Mr MacKenzie, the first official piper to be employed by Historic Scotland, the government agency in charge of ancient buildings and monuments, has begun his tour of duty at the 16th-century castle. Whether the sun shines or a chill north wind blows, Mr Mackenzie must keep his fingers moving and his pipes singing for the monster in the depths of the loch.
'Rain is a problem,' Mr MacKenzie said, with thoughtful understatement. 'The humidity affects the reed and I have to keep retuning the pipes.'
The pipe has four reeds to be tuned - three drones as well as the main reed in the chanter. The instrument, a Henderson nickel and ivory mounted, is more than 100 years old but beneath the tartan is a modern waterproof bag to keep out the rain. But Mr MacKenzie's traditional woollen cloak is not waterproof and when it becomes sodden there is no peat fire to give him cheer. He must make do with a small radiator in a shed discreetly concealed in the castle moat.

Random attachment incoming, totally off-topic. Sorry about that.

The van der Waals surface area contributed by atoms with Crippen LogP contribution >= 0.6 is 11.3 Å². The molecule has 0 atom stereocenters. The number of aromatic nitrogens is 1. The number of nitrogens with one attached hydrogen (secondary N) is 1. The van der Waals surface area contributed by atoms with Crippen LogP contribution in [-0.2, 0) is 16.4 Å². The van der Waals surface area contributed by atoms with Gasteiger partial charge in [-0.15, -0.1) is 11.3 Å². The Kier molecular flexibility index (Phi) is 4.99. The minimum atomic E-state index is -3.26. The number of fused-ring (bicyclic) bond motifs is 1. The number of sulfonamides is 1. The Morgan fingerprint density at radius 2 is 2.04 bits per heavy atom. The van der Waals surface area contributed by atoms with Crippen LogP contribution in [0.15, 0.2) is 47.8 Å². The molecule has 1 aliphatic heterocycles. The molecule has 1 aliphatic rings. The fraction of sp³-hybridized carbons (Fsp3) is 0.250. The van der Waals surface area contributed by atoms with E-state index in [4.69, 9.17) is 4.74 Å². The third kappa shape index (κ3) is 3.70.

Mr MacKenzie has a large repertoire of tunes, sad and cheerful, which he knows by heart. Many were learned over 30 years in the Army where he became known as Schimpf (meaning insult) because, as a young man in Germany, he was known for voicing strong opinions. Schimpf's march is played in homage to a friend, now dead, who composed the drum accompaniment.
Apart from deciding on his repertoire for the day Mr MacKenzie has delicate decisions to make about what dress he wears. Should it be the Mackenzie of Seaforth kilt in honour of his regiment, or the Cameron kilt worn by the Queen's Own Highlanders, or perhaps his own tartan, the clan MacKenzie? And should he wear the Glengarry, a smart cap decorated with regimental staghorns, or his Lovatt green bonnet, and should he wear the sealskin sporran or the dress sporran with goat hair and silver embellishment?
His choice for ceremonial occasions is the MacKenzie of Seaforth and he wore it proudly as he walked to the top of the castle tower, built by John Grant of Fenchie, Lord of Urquhart. There he played 'The Mist Covered Mountains' and 'The Auld Wife in the Mill Dust' as French and German tourists gasped with delight.
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